Omission: How did LeBron's single Mom, who barely had custody of him in middle school and 'disappeared at one point,' afford to buy a $100,000 Hummer when he wasn't getting any money from agents or from his high school?

Chapter 2: I'm Not From Cleveland

LeBron was a student of basketball, his heroes were the game's greats like Micheal Jordan, Magic Johnson, and Larry Bird. Not just basketball though, James was a great receiver and could have gone to Ohio State and would have nearly been a shoe-in as a NFL-er. His favorite NFL team was the Dallas Cowboys, but all of his favorite sports teams had one thing in common, they were all winners. There could be a montage of a thousand sound bites of LeBron saying he's "from Akron" or he's an "Akron Kid." Sometimes he'd hedge and say Northeast Ohio.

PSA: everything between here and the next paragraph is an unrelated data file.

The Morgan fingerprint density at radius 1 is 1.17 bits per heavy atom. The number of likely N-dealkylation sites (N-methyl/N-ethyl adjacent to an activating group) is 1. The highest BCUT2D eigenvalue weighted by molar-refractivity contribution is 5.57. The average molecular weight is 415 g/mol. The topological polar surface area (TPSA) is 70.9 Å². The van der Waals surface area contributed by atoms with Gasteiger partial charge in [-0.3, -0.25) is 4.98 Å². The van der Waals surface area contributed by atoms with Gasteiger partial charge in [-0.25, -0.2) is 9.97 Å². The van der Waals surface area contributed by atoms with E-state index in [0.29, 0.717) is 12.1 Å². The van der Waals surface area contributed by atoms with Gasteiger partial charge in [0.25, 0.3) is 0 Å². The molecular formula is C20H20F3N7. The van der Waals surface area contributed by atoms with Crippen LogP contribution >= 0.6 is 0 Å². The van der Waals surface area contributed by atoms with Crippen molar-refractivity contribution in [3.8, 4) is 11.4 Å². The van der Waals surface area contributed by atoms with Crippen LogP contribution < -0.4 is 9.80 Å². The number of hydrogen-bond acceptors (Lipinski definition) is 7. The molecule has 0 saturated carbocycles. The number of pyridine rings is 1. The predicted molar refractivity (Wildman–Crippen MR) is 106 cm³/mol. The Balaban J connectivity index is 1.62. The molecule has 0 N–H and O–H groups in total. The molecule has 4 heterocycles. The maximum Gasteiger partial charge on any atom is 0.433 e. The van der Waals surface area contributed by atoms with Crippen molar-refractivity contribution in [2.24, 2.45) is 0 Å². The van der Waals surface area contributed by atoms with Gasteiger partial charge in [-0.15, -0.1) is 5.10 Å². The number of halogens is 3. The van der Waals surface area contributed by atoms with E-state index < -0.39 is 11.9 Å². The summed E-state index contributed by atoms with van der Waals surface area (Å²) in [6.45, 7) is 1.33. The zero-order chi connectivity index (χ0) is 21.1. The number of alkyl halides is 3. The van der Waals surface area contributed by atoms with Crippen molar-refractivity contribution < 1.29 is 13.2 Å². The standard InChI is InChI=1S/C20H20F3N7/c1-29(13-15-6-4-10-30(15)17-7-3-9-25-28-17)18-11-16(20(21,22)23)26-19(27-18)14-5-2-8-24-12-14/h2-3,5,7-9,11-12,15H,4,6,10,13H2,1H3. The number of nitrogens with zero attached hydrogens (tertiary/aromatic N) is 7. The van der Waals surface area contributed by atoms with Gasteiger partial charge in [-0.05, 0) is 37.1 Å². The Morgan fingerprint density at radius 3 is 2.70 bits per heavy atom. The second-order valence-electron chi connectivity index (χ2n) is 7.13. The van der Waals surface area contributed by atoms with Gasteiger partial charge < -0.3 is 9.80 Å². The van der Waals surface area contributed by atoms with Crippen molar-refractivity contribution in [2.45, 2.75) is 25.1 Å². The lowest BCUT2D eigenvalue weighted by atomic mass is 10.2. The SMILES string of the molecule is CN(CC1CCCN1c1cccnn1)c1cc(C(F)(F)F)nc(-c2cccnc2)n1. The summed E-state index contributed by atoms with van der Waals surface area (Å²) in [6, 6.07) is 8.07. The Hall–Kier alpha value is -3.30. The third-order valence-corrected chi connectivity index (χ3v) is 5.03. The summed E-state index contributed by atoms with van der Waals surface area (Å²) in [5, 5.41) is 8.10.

Dan Gilbert came from Detroit and bought the Cavs and fired nearly everyone. Instead of building around LeBron, Dan Gilbert was going to re-build the Cavs ORGANIZATION from top to bottom. Instead of building a basketball team, Dan Gilbert was going to re-build Quicken Loans in the form of a Basketball Business.

Villain: Dan Gilbert

Omission: You didn't hear LeBron speak of Cavs greats like World B. Free, Mark Price, or Brad Daugherty. LeBron wouldn't talk to the Cleveland Media, only national media. The Cleveland Indians asked LeBron to come to a home game, he showed up in a New York Yankees hat. There are no soundbites of LeBron proclaiming to be a "Proud Clevelander" because they don't exist.

Chapter 3: Garbage all Around

Instead of hiring an all-time great player to put in the front office, like the Indiana Pacers did when they brought in Larry Bird, the Cavs brought in average (at best) player Danny Ferry. From the second LeBron James was picked in 2003, these were the Cavs' draft picks until The Decision in 2010. (Remember Ferry wasn't hired until before the draft in 2005).